Cinebites #22

Welcome to my mini movie review series. I watch a lot of movies and I thought it’d be fun to share a few thoughts on some of the things I’ve watched.

These are all SPOILER FREE reviews so you can enjoy these films at your leisure.

Z (1969)

I’m not sure that I really actually enjoyed this film so much as I kind of let it wash over me. It felt really strange because it both felt present and distant. I think I could draw a cinematic line between this movie and movies like the Borne Identity franchise. It’s also easy to draw plenty of political parallels between a movie ostensibly about a specific incident in Greece in 1963 with plenty of events which have happened since and continue to happen. I wish I had felt more strongly about it but honestly age might have caught up to this piece a little in terms of filming style but sadly, not in message.

Final Verdict: This is a kind of interesting film to have watched nearly back to back with Judas and the Black Messiah as they are oddly rhyming couplets of films. I’m not sure the documentary drama / semi-biographical genre is quite the right one for me but Z offers a crash course in 1969 heady political theater and some of the least subtle anti-fascist messaging I’ve seen in a movie in a while. Some of the acting is hammy and the camera work dates it heavily but it does the job of getting your blood going so it might be worth a watch despite my feelings on it.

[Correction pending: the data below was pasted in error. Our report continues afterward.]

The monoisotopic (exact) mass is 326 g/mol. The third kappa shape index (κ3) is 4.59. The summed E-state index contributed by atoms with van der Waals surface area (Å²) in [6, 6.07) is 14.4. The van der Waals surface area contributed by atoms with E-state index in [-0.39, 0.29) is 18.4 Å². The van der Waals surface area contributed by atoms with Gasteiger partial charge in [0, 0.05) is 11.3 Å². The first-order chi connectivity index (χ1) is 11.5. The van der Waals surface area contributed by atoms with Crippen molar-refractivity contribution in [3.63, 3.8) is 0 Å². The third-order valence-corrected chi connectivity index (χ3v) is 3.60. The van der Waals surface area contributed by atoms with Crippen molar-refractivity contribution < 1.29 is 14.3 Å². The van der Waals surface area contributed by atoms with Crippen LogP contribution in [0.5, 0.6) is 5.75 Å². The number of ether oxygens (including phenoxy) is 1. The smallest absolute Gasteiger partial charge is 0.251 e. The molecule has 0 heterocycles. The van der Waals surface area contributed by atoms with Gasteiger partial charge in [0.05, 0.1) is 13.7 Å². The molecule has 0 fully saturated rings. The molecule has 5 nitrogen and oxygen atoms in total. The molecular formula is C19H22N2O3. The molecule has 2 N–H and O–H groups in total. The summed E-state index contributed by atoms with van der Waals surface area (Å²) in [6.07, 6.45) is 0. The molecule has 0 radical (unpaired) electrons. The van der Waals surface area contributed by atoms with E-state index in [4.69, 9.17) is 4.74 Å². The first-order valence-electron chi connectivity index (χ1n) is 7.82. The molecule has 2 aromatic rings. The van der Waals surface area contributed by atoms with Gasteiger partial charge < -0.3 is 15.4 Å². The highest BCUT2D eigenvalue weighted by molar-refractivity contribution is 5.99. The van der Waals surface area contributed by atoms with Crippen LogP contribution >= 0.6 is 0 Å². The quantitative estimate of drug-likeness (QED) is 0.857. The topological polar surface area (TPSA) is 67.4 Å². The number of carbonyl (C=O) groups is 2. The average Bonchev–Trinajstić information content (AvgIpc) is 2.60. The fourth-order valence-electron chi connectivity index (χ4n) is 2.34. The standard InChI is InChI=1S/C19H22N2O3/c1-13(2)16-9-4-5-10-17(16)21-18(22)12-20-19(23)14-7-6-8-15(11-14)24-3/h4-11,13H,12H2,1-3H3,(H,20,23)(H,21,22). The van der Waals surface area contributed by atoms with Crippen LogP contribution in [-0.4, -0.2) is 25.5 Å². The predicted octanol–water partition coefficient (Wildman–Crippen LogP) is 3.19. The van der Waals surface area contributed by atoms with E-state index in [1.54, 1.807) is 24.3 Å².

The Vast of Night (2019)

After the fifth time I was recommended this movie I knew it had to be something special. For the majority of the movie I found myself wondering a really essential question: why do we make movies instead of choosing other mediums. At the end of this film I feel like the movie justified itself only slightly with some elevated acting and a few decent cinematic touches. With a heavy hand of references and nods to other material produced in other formats I came out of the other side of Vast of Night having enjoyed with time with it but with less interest in the story I had witnessed and more interest on the meta idea of why this couldn’t have been a radio play.

Final Verdict: Great music, engaging visuals, and a decent enough story with just enough of a twist on the War of the Worlds / Twilight Zone / Outer Limits / 50s and 60s obsession with sci fi that it’s an engaging watch but you will not find someone reinventing the wheel. It’s always lovely to see people doing engaging work with little money but at the end of the day it kind of left me hollow. If you’re a sci fi junkie or a radio era play enthusiast you’ll probably enjoy this piece. It reminded me of a visual play for Welcome to Nightvale but personally, I don’t like that but if you do your mileage will likely go further than mine.

They Shoot Horses Don’t They (1969)

This movie punched me in the face. I went into this movie not knowing anything about by the time the contests were dancing on the floor I was absolutely mesmerized. Not to be hyperbolic but I watched this movie back to back with Nomadland and this is a much better movie than that and felt much more “real” and “authentic” to have to feels to be crushed by grief and capitalism. Despite the fact that this movie is farce on farce in the end I could relate to the out of control angry and even the manic energy that coursed through the movie and the characters.